It takes a lot of energy to get satisfaction, doesn’t it? I’d feel rotten too if my mother was cheated out of hundreds of dollars. If she has the bucks, then let it go.


#11

Maybe she should ask her friends in Florida where they take their cars for service. Surely there are some Gentlemen who would be pleased to help a damsel in distress.


#12

Without knowing any details as to what transpired I find it ridiculous that this dealer is being painted as a thief.
Can brakes screw up between the fall of '07 and April of '08? Sure they can and as a matter of fact, a new brake job can go to hxxx in a handbasket in 24 hours if something is incorrectly done.

Some points to consider. A northern Ohio rust belt car with an unknown number of miles so what about sticking caliper slides (which should have been serviced with the brakes), stuck caliper, etc. What about a hanging master cylinder piston? When was the brake fluid last flushed; if ever?

Consider this example. Guy comes into our dealer and does not like the price quote on a front brake job (the brakes were flat gone). He chose to go 2 blocks down the street to a now defunct chain store and get the brakes done. Three days later he showed back up at our dealership and was awaiting the tow truck to haul his car in; it had been seriously botched by the other store.
It cost this guy quadruple the original quote because the other shop managed to bend the caliper yoke on one wheel, ruin the caliper, bent the tie rod, and tweaked the cast iron steering knuckle. How on earth they managed to tweak the latter I will never, ever know.

Another example? New SAAB in for a 5k mile service and of course the car is flawless with 99% of the brakes left. At the 8k mile mark it came in on the wrecker with the RF brakes absolutely trashed due to a stuck caliper. In this case, it was not dirt or corrosion; a large rat had gotten caught up in the slide and this froze the caliper.

There’s a simple way ot determine if the dealer in question is a crook. Check the BBB report and any local court listings. If they’re dishonest there will be a higher than normal amount of complaints and suits against them.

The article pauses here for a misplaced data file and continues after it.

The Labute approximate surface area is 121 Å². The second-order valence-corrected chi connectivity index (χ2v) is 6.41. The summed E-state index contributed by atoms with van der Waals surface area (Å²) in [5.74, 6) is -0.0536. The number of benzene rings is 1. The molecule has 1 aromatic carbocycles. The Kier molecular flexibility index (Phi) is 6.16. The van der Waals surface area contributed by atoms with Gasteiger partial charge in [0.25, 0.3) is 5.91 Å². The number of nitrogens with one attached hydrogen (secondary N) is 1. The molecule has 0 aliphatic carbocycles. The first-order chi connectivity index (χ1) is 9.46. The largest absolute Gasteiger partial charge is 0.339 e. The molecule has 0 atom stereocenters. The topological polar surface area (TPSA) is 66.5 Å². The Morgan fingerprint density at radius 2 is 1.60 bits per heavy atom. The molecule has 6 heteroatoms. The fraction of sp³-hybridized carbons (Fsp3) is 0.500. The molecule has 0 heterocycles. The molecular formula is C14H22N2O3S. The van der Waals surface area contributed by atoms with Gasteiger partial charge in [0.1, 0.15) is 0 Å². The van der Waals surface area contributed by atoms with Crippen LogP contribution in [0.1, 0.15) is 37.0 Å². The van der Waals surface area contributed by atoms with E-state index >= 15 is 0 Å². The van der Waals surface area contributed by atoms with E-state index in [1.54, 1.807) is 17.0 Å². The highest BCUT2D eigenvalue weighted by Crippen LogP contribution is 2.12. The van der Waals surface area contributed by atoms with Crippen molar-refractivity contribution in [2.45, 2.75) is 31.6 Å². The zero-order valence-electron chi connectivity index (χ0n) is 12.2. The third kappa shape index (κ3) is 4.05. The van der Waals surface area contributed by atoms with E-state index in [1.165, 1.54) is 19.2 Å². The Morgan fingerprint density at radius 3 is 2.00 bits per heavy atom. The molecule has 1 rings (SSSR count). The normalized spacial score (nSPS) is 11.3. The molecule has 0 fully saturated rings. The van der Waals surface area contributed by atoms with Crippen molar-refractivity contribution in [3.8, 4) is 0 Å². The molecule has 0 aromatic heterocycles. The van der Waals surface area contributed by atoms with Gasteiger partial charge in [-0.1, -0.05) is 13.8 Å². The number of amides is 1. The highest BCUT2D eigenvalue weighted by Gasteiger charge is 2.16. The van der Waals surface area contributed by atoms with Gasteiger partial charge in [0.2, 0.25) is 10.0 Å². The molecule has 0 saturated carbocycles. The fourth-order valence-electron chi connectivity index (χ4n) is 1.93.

#13

as a dealership mechanic i would like to throw in my 2 cents. i recently did brake work on a car that had just had a complete brake job done at a local independent shop about 3 months ago(unsure how many miles was driven). any way the pads and rotors were flat wore out meaning in 3 months the new pads had completely worn down to the meatl and had the rotors chewed up pretty good. what i found was the calipers did not slide freely as they should,because the mechanic who installed the pads put the pads on wrong. the pad that was to go on the outside of the rotor was on the inside and vice versa. some cars either pad will fit and work on outside or inside but not on this one. 2001 Malibu if your curious.put new rotors and pads on the proper way and calipers slide properly and brakes work fine.this independent shop you speak of might be a good one the guy that owns it may be good that doesnt mean he personally works on every car that comes through the door. having said all that i to believe there may have been something lost in the translation lets face it i have customers come into the shop all the time that tell me my car is doing this or that and upon investigation learn that there very well may be a problem but they really had no clue as to what it was. i can tell you another story about the guy who had to buy a new engine for his suburban after a local independent shop changed his intake manifold gasket and didnt change the oil with all that antifreeze in it.different shop than the one who done the brakes by the way.


#14

well said,training does make a difference,and knowledge.plus experience,I still hate domestic cars,

BUT SO WELL SAID I HAD TO RESPOND!